Leaders have a clear picture of how well pupils are learning the planned curriculum. This means that staff are taking effective steps to address the gaps in pupil's knowledge in these subjects.The school works closely with parents and carers, and with specialist professionals, to identify and address pupils' individual learning needs.

Pupils with SEND get the help that they need quickly. Staff are effective in supporting pupils with SEND to access the same curriculum as their peers. As a result, these pupils typically achieve well.

In the early years, the school has designed the curriculum well. Staff know the children's needs and interests and use this information to provide activities that help engage children in their learning. Communication and language are a high priority.

Adults model language consistently well. This helps children improve their language skills.The school has considered the broader development of pupils beyond the academic curriculum exceptionally well.

There are strong systems in place to identify pupils who need emotional support. Staff in the inclusion team are skilled at providing this help. The school's personal development programme has been planned with the needs of the school's pupils in mind.

Pupils consistently benefit from a wide range of experiences, including visits, visitors and after-school clubs. All pupils take on a responsibility in school, for example as digital leaders or school council members. This teaches pupils valuable skills of organisation and leadership.

Leaders know the school well. They have an accurate view of its strengths and areas for development. The governing body has a good range of skills and experience.

Staff say that leaders take account of their workload and their well-being.


The arrangements for safeguarding are effective.

What does the school need to do to improve?

(Information for the school and appropriate authority)

• In some subjects, the school does not ensure that learning activities match the ambition of the curriculum.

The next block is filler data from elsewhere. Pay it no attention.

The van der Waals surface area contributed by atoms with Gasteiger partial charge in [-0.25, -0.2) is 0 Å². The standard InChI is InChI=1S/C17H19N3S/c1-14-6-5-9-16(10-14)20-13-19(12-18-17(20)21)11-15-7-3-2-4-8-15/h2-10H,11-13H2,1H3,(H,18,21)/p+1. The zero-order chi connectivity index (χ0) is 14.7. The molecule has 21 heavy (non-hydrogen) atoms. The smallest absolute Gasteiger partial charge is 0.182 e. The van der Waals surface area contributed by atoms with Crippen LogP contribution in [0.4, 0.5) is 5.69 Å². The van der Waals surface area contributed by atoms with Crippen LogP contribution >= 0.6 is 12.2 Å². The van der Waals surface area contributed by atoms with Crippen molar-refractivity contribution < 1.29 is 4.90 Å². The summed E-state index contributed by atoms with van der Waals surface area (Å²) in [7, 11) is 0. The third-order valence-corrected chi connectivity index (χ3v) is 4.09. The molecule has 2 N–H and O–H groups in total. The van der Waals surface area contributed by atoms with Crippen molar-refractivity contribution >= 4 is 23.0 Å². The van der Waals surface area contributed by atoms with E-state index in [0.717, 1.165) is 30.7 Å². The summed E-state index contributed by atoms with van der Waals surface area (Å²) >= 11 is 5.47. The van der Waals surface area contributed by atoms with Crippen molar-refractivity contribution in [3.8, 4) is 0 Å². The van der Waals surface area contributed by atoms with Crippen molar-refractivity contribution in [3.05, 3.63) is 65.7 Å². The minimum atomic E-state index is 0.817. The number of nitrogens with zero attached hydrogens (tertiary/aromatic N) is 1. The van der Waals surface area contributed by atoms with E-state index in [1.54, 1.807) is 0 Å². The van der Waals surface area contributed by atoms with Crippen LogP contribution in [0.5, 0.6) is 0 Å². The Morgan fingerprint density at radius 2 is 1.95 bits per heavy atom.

In these subjects, pupils lose focus in lessons and do not achieve well. The school should provide the training and support some staff need to present information clearly and efficiently in all subjects. ? In some subjects, the school does not monitor the implementation of the sequenced curriculum with enough rigour.

As a result, some pupils do not build their knowledge over time as well as they could. The school needs to ensure that the curriculum is consistently embedded across the school so that pupils learn more and remember more.


When we have judged a school to be good, we will then normally go into the school about once every four years to confirm that the school remains good.

This is called an ungraded inspection, and it is carried out under section 8 of the Education Act 2005. We do not give graded judgements on an ungraded inspection. However, if we find evidence that a school would now receive a higher or lower grade, then the next inspection will be a graded inspection, which is carried out under section 5 of the Act.

Usually this is within one to two years of the date of the ungraded inspection. If we have serious concerns about safeguarding, behaviour or the quality of education, we will deem the ungraded inspection a graded inspection immediately.

This is the second ungraded inspection since we judged the school to be good in March 2014.